It’s that time of year again when America unites around the TV, rejoices in capitalism, and stuffs itself silly with food it shouldn’t eat. Ah, the Super Bowl. Preparations are being made, and the Internet is a huge playing a huge part.
The Super Bowl’s a marketer’s dream because it’s one of the few times a year people welcome advertisers into their homes—so long as they’re entertaining. According to comScore, about a quarter of Super Bowl viewers say they prefer the ads to the game.
What used to be multimillion-dollar punt to the masses reserved solely for the living room has become an interactive Web experience. Google’s Paulita David and Eric Lopez say that last year 84 percent of Super Bowl advertisers included a URL in their ads, and 70 percent ran search ad campaigns in conjunction with the TV ads.
Paulita and Lopez recommend to marketers with any peripheral business association with the Super Bowl be prepared to capitalize on the heavy search traffic peaking during and after the game:
“If you aren’t advertising during the Super Bowl, you can still capitalize on the big game. Sports fans will be online searching for highlights, ads and sports swag, so be where they are by uploading your own Super Bowl videos to YouTube or simply advertising next to someone else’s Super Bowl videos. The heaviest traffic will be during and after the game, so you still have time to get out a rich media blast or a MySpace text homepage take-over.”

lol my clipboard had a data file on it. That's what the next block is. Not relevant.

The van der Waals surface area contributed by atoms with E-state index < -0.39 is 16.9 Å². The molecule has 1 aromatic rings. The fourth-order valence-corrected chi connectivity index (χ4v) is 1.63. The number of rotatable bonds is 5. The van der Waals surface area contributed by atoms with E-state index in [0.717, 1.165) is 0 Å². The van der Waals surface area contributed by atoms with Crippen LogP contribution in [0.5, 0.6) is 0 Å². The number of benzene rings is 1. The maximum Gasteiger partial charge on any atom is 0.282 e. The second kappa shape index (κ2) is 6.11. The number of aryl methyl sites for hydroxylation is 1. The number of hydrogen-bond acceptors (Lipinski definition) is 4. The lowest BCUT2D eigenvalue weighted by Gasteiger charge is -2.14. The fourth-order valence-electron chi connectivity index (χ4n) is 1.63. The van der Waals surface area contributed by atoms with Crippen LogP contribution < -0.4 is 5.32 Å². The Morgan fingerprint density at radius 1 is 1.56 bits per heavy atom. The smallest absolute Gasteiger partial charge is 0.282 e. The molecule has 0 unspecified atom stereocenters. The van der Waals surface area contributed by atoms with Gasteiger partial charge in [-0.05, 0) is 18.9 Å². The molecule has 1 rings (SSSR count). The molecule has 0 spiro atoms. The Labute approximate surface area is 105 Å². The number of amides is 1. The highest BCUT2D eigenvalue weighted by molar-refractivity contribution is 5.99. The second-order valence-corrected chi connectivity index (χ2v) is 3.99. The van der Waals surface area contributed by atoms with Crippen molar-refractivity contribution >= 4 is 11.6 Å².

YouTube would be a great way to gain exposure for one’s company. No doubt the most popular video site on the Web will also be flooded with traffic. YouTube has set up a special channel, called YouTube AdBlitz where voting for the best commercial takes place after the game.
Fans of E*Trade’s talking baby will be happy to know they’re bringing him back this year, especially after searches for the company shot up 1000 percent after last year’s ad ran. They’ve left that kiddo up at YouTube for your enjoyment all year. The outtakes have been viewed millions of times.